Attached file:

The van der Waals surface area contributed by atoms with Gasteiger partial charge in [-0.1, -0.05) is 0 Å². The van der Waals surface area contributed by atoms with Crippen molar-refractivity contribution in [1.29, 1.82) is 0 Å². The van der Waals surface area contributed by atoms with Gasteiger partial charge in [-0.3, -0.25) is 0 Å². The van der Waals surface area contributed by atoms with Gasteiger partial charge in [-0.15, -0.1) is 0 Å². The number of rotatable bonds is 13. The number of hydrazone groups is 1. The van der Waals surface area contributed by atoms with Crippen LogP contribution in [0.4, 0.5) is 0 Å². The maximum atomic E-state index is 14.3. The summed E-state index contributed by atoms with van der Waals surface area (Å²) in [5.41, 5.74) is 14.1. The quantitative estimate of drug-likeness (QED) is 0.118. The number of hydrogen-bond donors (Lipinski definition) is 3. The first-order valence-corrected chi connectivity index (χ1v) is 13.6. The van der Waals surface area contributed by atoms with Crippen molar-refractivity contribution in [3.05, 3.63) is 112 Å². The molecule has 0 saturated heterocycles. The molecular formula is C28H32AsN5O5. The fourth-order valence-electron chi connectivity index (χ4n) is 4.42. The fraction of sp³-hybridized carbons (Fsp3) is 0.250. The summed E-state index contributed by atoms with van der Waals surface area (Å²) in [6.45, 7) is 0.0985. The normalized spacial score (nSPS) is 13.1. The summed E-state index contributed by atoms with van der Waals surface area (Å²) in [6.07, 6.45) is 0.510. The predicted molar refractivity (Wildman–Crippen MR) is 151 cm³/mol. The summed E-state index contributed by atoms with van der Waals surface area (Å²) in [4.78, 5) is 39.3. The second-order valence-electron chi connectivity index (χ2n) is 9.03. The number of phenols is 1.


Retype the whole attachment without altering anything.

The van der Waals surface area contributed by atoms with Gasteiger partial charge in [-0.1, -0.05) is 0 Å². The van der Waals surface area contributed by atoms with Crippen molar-refractivity contribution in [1.29, 1.82) is 0 Å². The van der Waals surface area contributed by atoms with Gasteiger partial charge in [-0.3, -0.25) is 0 Å². The van der Waals surface area contributed by atoms with Gasteiger partial charge in [-0.15, -0.1) is 0 Å². The number of rotatable bonds is 13. The number of hydrazone groups is 1. The van der Waals surface area contributed by atoms with Crippen LogP contribution in [0.4, 0.5) is 0 Å². The maximum atomic E-state index is 14.3. The summed E-state index contributed by atoms with van der Waals surface area (Å²) in [5.41, 5.74) is 14.1. The quantitative estimate of drug-likeness (QED) is 0.118. The number of hydrogen-bond donors (Lipinski definition) is 3. The first-order valence-corrected chi connectivity index (χ1v) is 13.6. The van der Waals surface area contributed by atoms with Crippen molar-refractivity contribution in [3.05, 3.63) is 112 Å². The molecule has 0 saturated heterocycles. The molecular formula is C28H32AsN5O5. The fourth-order valence-electron chi connectivity index (χ4n) is 4.42. The fraction of sp³-hybridized carbons (Fsp3) is 0.250. The summed E-state index contributed by atoms with van der Waals surface area (Å²) in [6.45, 7) is 0.0985. The normalized spacial score (nSPS) is 13.1. The summed E-state index contributed by atoms with van der Waals surface area (Å²) in [6.07, 6.45) is 0.510. The predicted molar refractivity (Wildman–Crippen MR) is 151 cm³/mol. The summed E-state index contributed by atoms with van der Waals surface area (Å²) in [4.78, 5) is 39.3. The second-order valence-electron chi connectivity index (χ2n) is 9.03. The number of phenols is 1.